Despite heavy lobbying by human rights groups against giving any reprieve to Sri Lanka, the South Asian island nation is likely to be let off the hook at the current session of the UN Human Rights Council (UNHRC) due to exigencies of international politics, diplomats stationed in Colombo believe. The expectation here is that Sri Lanka will be given more time to meet its commitments contained in the UNHRC resolution which it co-sponsored in September 2015.
The Western nations, which enjoy disproportionate clout in the 47-member body, appear to be keen to see that the “accommodative” Sri Lankan government led by President Maithripala Sirisena and Prime Minister Ranil Wickremesinghe is protected against mounting pressure from the Joint Opposition led by Mahinda Rajapaksa, under whose Presidency (during 2005-2014), Sri Lanka had lurched towards China and assumed a virulently anti-West stance, raising hackles in security Establishments across the Western world.
India, which felt most threatened by the Chinese intrusion into the economic and strategic space in the island, is perhaps even more keen than the West in protecting the existing Sri Lankan regime. For it was during the Rajapaksa regime that China was well on its way to taking control of Sri Lanka’s harbours to integrate them with its String of Pearls project to encircle the world in economic and strategic terms. A Chinese bid to take over a part of the Colombo port was seen as an unfriendly act because Colombo port is a major transshipment hub for India. Alarm bells went off in New Delhi when a Chinese nuclear submarine was allowed to sneak into Colombo port without its knowledge in 2014 to symbolically coincide with the visit of Chinese President Xi Jinping.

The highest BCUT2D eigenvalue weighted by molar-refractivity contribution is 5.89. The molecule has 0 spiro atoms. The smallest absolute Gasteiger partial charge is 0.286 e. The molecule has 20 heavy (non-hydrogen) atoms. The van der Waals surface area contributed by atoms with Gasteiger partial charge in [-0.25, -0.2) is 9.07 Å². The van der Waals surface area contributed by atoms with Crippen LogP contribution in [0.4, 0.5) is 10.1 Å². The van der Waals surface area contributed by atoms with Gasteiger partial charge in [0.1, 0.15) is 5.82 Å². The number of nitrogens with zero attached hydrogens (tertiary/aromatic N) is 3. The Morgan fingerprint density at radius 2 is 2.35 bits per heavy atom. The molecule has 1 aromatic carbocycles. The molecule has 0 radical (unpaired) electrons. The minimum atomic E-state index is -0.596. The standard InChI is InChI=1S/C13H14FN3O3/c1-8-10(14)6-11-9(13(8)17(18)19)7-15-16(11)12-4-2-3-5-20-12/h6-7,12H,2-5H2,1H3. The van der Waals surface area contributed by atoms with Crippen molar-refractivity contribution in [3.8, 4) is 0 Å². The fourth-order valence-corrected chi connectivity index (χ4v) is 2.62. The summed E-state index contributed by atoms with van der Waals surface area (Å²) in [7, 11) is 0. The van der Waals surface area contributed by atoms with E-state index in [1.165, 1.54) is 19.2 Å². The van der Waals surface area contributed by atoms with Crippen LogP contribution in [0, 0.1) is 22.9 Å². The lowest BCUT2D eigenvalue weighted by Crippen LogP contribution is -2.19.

However, the West and India were gratified when in 2014, the then opposition led by Sirisena and Wickremesinghe began a vigorous campaign against Rajapaksa’s government attacking it on all fronts, including his bid to “sell” Sri Lanka’s strategic assets to the Chinese for “thirty pieces of silver.” The Tamils, who felt repressed by the Rajapaksa regime’s bid to entrench Sinhalese-majority power after the defeat of the Tamil Tiger rebels, and the denial of justice for crimes allegedly committed by the military during the war, sided with the opposition as it promised reconciliation, relief and justice. The Muslims, who had come under attack by Sinhalese-Buddhist expansionists backed by the Rajapaksa government, joined the anti-Rajapalsa bandwagon to defeat Rajapaksa in the January 2015 presidential and the August 2015 parliamentary elections.